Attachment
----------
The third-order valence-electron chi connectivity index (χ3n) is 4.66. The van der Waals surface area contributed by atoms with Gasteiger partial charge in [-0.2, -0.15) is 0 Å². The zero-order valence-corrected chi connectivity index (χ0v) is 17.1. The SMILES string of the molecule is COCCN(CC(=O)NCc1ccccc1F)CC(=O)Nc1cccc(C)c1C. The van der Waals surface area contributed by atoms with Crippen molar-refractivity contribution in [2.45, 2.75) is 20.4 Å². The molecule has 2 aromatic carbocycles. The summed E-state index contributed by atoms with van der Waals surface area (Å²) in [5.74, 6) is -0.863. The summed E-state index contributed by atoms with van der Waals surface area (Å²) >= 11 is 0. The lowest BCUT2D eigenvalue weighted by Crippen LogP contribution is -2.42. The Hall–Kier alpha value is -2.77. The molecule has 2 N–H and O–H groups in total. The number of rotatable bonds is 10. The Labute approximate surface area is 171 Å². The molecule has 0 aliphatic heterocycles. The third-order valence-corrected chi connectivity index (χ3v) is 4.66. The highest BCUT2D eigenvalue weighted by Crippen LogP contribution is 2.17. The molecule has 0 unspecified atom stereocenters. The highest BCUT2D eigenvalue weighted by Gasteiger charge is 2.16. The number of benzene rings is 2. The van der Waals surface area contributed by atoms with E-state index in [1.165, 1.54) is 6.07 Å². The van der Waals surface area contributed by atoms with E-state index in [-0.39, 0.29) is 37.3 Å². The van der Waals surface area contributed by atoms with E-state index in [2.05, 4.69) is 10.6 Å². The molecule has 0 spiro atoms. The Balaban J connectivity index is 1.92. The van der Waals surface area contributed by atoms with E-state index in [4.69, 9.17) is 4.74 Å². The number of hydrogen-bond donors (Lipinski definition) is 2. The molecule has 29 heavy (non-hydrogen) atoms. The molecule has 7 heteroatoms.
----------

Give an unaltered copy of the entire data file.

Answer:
The third-order valence-electron chi connectivity index (χ3n) is 4.66. The van der Waals surface area contributed by atoms with Gasteiger partial charge in [-0.2, -0.15) is 0 Å². The zero-order valence-corrected chi connectivity index (χ0v) is 17.1. The SMILES string of the molecule is COCCN(CC(=O)NCc1ccccc1F)CC(=O)Nc1cccc(C)c1C. The van der Waals surface area contributed by atoms with Crippen molar-refractivity contribution in [2.45, 2.75) is 20.4 Å². The molecule has 2 aromatic carbocycles. The summed E-state index contributed by atoms with van der Waals surface area (Å²) in [5.74, 6) is -0.863. The summed E-state index contributed by atoms with van der Waals surface area (Å²) >= 11 is 0. The lowest BCUT2D eigenvalue weighted by Crippen LogP contribution is -2.42. The Hall–Kier alpha value is -2.77. The molecule has 2 N–H and O–H groups in total. The number of rotatable bonds is 10. The Labute approximate surface area is 171 Å². The molecule has 0 aliphatic heterocycles. The third-order valence-corrected chi connectivity index (χ3v) is 4.66. The highest BCUT2D eigenvalue weighted by Crippen LogP contribution is 2.17. The molecule has 0 unspecified atom stereocenters. The highest BCUT2D eigenvalue weighted by Gasteiger charge is 2.16. The number of benzene rings is 2. The van der Waals surface area contributed by atoms with E-state index in [1.165, 1.54) is 6.07 Å². The van der Waals surface area contributed by atoms with E-state index in [-0.39, 0.29) is 37.3 Å². The van der Waals surface area contributed by atoms with E-state index in [2.05, 4.69) is 10.6 Å². The molecule has 0 spiro atoms. The Balaban J connectivity index is 1.92. The van der Waals surface area contributed by atoms with E-state index in [4.69, 9.17) is 4.74 Å². The number of hydrogen-bond donors (Lipinski definition) is 2. The molecule has 29 heavy (non-hydrogen) atoms. The molecule has 7 heteroatoms.